James Whitcomb Riley

(7 October 1849 - 22 July 1916 / Greenfield, Indiana)

A Fantasy


A fantasy that came to me
As wild and wantonly designed
As ever any dream might be
Unraveled from a madman's mind,--
A tangle-work of tissue, wrought
By cunning of the spider-brain,
And woven, in an hour of pain,
To trap the giddy flies of thought.

I stood beneath a summer moon
All swollen to uncanny girth,
And hanging, like the sun at noon,
Above the center of the earth;
But with a sad and sallow light,
As it had sickened of the night
And fallen in a pallid swoon.
Around me I could hear the rush
Of sullen winds, and feel the whir
Of unseen wings apast me brush
Like phantoms round a sepulcher;
And, like a carpeting of plush,0
A lawn unrolled beneath my feet,
Bespangled o'er with flowers as sweet
To look upon as those that nod
Within the garden-fields of God,
But odorless as those that blow
In ashes in the shades below.

And on my hearing fell a storm
Of gusty music, sadder yet
Than every whimper of regret
That sobbing utterance could form,
And patched with scraps of sound that seemed
Torn out of tunes that demons dreamed,
And pitched to such a piercing key,
It stabbed the ear with agony;
And when at last it lulled and died,
I stood aghast and terrified.
I shuddered and I shut my eyes,
And still could see, and feel aware
Some mystic presence waited there;
And staring, with a dazed surprise,
I saw a creature so divine
That never subtle thought of mine
May reproduce to inner sight
So fair a vision of delight.

A syllable of dew that drips
From out a lily's laughing lips
Could not be sweeter than the word
I listened to, yet never heard.--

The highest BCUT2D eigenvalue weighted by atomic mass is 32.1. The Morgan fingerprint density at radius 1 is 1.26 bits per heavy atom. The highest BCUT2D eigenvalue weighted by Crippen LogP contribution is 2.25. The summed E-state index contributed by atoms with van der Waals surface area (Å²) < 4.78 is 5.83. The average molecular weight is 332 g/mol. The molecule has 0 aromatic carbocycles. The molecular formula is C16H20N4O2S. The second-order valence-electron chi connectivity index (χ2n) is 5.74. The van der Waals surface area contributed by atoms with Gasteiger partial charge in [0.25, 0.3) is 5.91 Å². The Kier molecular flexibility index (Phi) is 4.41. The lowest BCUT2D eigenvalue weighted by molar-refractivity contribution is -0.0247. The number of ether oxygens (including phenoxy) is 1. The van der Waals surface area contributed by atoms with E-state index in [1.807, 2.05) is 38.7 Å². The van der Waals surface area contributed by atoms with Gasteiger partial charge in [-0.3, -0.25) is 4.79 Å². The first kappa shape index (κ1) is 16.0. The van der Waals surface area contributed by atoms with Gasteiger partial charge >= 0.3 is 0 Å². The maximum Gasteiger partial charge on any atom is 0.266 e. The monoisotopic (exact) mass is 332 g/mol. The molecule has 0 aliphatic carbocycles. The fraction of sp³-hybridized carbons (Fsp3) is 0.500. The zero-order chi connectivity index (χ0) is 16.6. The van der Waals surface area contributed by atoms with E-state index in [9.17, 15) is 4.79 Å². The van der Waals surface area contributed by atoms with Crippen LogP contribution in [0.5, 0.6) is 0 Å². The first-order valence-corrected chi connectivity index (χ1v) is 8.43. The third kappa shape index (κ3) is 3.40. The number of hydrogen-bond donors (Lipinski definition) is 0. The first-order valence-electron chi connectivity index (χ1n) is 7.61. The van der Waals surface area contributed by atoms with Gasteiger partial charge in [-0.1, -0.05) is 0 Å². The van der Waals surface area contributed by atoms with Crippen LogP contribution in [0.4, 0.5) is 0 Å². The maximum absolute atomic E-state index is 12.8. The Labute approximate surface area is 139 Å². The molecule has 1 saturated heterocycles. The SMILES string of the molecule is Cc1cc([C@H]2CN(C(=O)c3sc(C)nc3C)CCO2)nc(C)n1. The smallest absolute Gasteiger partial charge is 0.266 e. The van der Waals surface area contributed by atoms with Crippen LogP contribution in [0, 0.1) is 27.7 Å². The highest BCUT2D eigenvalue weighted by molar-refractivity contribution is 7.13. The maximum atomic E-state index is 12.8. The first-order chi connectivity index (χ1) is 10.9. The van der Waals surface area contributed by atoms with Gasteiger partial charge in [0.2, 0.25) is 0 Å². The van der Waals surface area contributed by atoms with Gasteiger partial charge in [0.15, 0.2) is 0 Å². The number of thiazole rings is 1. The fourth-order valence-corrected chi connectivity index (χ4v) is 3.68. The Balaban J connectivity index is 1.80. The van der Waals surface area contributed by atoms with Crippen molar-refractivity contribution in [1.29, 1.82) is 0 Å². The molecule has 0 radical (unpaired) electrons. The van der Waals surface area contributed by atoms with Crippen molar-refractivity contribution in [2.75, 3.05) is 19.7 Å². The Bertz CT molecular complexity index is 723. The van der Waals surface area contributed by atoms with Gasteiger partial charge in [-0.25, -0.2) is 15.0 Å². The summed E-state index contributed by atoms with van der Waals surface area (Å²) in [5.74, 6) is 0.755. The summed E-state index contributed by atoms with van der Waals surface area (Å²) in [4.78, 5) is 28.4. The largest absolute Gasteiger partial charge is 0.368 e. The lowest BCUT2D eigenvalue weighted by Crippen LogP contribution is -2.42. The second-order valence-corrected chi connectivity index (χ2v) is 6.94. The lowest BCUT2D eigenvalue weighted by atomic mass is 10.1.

For, oh, the woman hiding there
Within the shadows of her hair,
Spake to me in an undertone
So delicate, my soul alone
But understood it as a moan
Of some weak melody of wind
A heavenward breeze had left behind.

A tracery of trees, grotesque
Against the sky, behind her seen,
Like shapeless shapes of arabesque
Wrought in an Oriental screen;
And tall, austere and statuesque
She loomed before it--e'en as though
The spirit-hand of Angelo
Had chiseled her to life complete,
With chips of moonshine round her feet.
And I grew jealous of the dusk,
To see it softly touch her face,
As lover-like, with fond embrace,
It folded round her like a husk:
But when the glitter of her hand,
Like wasted glory, beckoned me,
My eyes grew blurred and dull and dim--
My vision failed--I could not see--
I could not stir--I could but stand,
Till, quivering in every limb,
I flung me prone, as though to swim
The tide of grass whose waves of green
Went rolling ocean-wide between
My helpless shipwrecked heart and her
Who claimed me for a worshiper.

And writhing thus in my despair,
I heard a weird, unearthly sound,
That seemed to lift me from the ground
And hold me floating in the air.
I looked, and lo! I saw her bow
Above a harp within her hands;
A crown of blossoms bound her brow,
And on her harp were twisted strands
Of silken starlight, rippling o'er
With music never heard before
By mortal ears; and, at the strain,
I felt my Spirit snap its chain
And break away,--and I could see
It as it turned and fled from me
To greet its mistress, where she smiled
To see the phantom dancing wild
And wizard-like before the spell
Her mystic fingers knew so well.

Submitted: Friday, April 09, 2010

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